What’s it like working with the homeless? What causes it? I became involved with the homeless community seven years ago through Heading Home in Jeffco. They were beginning to talk about inviting …
This item is available in full to subscribers.
If you're a print subscriber, but do not yet have an online account, click here to create one.
Click here to see your options for becoming a subscriber.
If you made a voluntary contribution of $25 or more in Nov. 2018-2019, but do not yet have an online account, click here to create one at no additional charge. VIP Digital Access Includes access to all websites
What’s it like working with the homeless? What causes it?
I became involved with the homeless community seven years ago through Heading Home in Jeffco. They were beginning to talk about inviting churches to open their doors to provide emergency shelter for people living on the streets. I’ve worked closely with service providers, law enforcement and the faith community to fully implement our shelter model.
I have learned a lot from our shelter guests — how they ended up on the street, what life is like for them, the lack of resources available to them to get off the street and most importantly, I have learned what wonderful and generous people are experiencing life on the streets in our own county and cities.
The most common factors leading to homelessness for singles are well reported. Job loss, cost of living to high for wages earned, life crisis related to health or family situations. These factors may be what lead to a person living on the streets, but it is the lack of resources, housing options and work that pays a living wage that keep people on the streets. Over time hope is lost, alcohol and a variety of drugs become stress management and coping tools that only add to the challenges to get off the streets.
What works? What are the best ways to improve things?
Relationships are the key to life change for people experiencing homelessness — all of us in reality. People experiencing homelessness on the streets are often ignored, discounted and completely “invisible” to many of the community members who are housed and working. All people really need three things to be successful in life: they need to be seen, be heard, be loved.
A continuum of care is needed for individuals and families seeking to get off the street. A continuum of care allows for individuals to take one step at a time, make easy connections to the next step and most importantly, to do this within the context of a caring relationship.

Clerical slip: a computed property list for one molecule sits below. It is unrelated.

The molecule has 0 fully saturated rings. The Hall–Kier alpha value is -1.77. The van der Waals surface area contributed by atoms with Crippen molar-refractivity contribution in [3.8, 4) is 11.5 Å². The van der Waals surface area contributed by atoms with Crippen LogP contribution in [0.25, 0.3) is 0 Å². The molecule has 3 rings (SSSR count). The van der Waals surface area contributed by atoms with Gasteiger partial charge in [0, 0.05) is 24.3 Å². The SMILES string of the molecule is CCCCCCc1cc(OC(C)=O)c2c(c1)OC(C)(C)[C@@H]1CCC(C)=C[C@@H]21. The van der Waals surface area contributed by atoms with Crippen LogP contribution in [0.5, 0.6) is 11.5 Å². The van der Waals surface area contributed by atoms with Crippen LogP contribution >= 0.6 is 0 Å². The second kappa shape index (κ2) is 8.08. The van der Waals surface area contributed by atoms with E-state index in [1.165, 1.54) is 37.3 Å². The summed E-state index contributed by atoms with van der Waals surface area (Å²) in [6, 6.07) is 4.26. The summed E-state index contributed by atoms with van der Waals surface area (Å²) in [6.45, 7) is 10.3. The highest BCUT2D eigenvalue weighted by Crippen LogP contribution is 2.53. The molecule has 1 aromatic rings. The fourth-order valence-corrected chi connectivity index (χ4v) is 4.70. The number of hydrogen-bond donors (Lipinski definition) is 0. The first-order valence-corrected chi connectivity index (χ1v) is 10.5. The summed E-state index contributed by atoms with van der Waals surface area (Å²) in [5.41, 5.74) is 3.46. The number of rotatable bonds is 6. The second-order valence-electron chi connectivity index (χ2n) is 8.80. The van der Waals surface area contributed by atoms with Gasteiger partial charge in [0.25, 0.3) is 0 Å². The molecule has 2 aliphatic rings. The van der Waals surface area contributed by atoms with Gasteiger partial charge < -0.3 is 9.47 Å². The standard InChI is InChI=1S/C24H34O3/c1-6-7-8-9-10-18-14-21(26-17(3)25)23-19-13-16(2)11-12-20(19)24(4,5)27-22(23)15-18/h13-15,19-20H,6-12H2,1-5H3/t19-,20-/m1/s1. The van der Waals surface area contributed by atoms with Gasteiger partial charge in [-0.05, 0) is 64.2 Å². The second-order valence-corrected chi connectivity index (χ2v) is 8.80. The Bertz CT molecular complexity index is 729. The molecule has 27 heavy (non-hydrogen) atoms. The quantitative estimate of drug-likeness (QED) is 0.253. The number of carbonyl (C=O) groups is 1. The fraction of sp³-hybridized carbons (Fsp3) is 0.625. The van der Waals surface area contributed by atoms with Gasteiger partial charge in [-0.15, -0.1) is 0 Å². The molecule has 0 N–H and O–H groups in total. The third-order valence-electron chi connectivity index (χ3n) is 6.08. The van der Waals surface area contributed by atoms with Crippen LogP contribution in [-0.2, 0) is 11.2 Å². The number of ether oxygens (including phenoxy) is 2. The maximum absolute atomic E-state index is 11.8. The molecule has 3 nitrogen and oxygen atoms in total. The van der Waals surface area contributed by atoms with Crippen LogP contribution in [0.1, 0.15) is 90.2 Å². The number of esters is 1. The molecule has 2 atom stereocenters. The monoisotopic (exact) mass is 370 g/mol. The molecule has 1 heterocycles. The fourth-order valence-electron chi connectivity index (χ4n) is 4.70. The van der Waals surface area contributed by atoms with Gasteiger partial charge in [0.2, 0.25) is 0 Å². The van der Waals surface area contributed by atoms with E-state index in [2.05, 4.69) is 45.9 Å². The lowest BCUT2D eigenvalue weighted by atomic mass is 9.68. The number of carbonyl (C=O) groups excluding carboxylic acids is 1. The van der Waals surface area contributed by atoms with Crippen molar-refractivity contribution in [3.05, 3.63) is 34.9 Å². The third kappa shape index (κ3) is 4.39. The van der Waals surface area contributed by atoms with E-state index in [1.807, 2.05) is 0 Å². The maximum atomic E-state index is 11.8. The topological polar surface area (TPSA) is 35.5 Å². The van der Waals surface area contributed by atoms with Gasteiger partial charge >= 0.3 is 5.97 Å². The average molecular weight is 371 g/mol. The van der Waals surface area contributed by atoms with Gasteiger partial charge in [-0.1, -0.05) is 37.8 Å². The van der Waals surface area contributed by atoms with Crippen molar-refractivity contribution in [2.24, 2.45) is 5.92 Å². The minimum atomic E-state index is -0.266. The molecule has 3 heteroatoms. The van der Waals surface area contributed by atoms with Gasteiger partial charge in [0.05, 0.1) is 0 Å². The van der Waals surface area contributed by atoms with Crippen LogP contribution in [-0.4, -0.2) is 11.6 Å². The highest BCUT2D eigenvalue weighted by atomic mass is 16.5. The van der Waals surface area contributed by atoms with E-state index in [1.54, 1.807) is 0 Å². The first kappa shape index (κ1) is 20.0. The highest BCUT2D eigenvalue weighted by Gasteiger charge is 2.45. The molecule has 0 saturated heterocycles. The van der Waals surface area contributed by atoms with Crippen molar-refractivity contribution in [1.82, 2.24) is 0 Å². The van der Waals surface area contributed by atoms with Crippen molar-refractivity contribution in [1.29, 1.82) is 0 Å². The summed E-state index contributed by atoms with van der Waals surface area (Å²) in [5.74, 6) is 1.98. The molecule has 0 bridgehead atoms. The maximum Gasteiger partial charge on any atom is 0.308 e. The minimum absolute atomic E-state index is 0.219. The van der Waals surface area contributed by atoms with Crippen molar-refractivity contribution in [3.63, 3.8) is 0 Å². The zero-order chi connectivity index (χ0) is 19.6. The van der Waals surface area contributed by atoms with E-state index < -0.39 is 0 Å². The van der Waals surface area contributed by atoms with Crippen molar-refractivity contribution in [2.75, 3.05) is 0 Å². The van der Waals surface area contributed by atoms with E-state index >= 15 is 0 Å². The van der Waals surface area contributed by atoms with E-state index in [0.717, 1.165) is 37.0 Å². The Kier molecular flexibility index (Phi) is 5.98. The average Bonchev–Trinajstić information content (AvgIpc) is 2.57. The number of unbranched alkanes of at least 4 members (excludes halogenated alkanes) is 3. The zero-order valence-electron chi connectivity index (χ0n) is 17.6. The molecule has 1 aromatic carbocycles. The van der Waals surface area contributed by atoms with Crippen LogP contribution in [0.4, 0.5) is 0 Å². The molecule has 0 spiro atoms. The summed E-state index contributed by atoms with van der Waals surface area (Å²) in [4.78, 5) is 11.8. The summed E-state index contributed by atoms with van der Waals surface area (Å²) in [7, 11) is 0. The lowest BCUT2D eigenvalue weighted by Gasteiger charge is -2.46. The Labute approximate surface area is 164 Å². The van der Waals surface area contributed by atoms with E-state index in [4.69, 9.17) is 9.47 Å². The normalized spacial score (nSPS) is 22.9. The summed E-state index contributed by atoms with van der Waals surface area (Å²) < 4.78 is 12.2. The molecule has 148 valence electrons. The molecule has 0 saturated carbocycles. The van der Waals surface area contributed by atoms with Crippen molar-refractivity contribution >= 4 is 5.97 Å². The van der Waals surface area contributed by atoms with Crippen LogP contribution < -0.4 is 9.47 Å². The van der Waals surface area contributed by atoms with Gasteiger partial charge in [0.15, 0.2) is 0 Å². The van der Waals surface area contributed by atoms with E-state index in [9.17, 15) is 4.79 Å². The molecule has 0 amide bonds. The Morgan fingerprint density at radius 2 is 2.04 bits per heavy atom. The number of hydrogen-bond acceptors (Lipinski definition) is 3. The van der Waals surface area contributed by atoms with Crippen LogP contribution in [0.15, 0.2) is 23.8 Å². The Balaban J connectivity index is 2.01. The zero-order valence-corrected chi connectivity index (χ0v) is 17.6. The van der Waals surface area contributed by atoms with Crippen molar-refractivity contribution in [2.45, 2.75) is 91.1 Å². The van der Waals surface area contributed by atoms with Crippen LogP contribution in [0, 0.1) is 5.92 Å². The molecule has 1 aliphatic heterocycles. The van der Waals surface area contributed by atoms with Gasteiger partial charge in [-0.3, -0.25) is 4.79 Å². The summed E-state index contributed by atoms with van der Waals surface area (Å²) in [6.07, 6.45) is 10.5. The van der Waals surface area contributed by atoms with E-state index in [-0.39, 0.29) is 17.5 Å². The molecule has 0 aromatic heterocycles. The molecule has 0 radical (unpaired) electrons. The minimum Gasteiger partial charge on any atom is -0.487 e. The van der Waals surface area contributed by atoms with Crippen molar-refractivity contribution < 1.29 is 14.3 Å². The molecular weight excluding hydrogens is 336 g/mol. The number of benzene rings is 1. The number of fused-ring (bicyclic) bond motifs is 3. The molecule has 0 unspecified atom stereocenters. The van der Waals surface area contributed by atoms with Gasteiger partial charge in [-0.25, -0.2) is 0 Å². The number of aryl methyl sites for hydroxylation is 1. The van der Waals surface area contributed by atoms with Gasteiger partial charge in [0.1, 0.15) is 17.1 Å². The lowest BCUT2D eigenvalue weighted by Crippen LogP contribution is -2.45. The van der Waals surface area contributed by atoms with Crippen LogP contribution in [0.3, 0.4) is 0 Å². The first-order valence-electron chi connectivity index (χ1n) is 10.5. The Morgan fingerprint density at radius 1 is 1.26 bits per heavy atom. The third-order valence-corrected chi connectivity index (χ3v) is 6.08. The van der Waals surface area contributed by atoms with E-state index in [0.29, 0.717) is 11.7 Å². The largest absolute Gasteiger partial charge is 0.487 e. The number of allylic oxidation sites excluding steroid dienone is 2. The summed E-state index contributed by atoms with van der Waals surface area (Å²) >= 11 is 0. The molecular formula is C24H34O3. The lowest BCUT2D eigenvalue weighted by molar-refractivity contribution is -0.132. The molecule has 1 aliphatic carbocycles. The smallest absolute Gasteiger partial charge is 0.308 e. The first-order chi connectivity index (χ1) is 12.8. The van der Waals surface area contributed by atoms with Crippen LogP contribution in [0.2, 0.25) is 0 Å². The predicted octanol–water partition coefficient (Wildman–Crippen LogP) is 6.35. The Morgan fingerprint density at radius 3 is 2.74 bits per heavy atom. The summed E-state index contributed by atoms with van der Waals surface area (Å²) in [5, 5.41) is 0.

Adequate resources are necessary. According to our guests there are a number of things missing in the community that would help them take the next steps:
Access to public showers and bathrooms: In order for guests to get and then keep jobs they need access to bathrooms and showers to get and stay clean. The lack of showers and bathrooms mean that many people living on the streets are not welcome in public spaces, like restaurants, malls or other places where people gather. Lack of access to public bathrooms leads to interaction with law enforcement for public urination or defecation. Tickets and warrants that cost tax payers large sums of money each year prevent people experiencing homelessness from keeping a regular job.
Access to laundromats: While anyone can enter a laundromat I have been told by our guests that it will cost them anywhere between $8-10 to do a single load of laundry: detergent, wash cycle and dry cycle. Holding a job becomes next to impossible if clean clothes are not available for work each day.
Storage for personal belongings: Theft is one of the biggest challenges our guests face each day. Many of them will try to find a safe place to hide their belongings so they can work or travel without carrying everything they own. Unfortunately, all too often someone will steal them. Or, law enforcement officers will find their belongings, throw away what they deem unsafe and take the remainder to storage. The challenge there is that our guests will not go to the police to collect their belongings because they don’t want to run the risk of arrest due to outstanding warrants.
By filling these few “pre-housing gaps” the community could make it easier for a person to make strides toward a safe and sustainable life.
What can the average person do to help the homeless?
Volunteer with and support local community organizations that are working with the homeless community right now.
Support the building of attainable permanent housing for individuals and families that are currently experiencing homelessness.
Communicate with local commissioners and city representatives regarding the importance of supporting and encouraging those organizations already working with the homeless community.
Work with local organizations to allow for the start of new programs and initiatives that fill in missing services and support systems that encourage individuals and families experiencing homelessness to take those next steps toward safe and sustainable lives off the streets.
— Shanna Fortier
Other items that may interest you
We have noticed you are using an ad blocking plugin in your browser.
The revenue we receive from our advertisers helps make this site possible. We request you whitelist our site.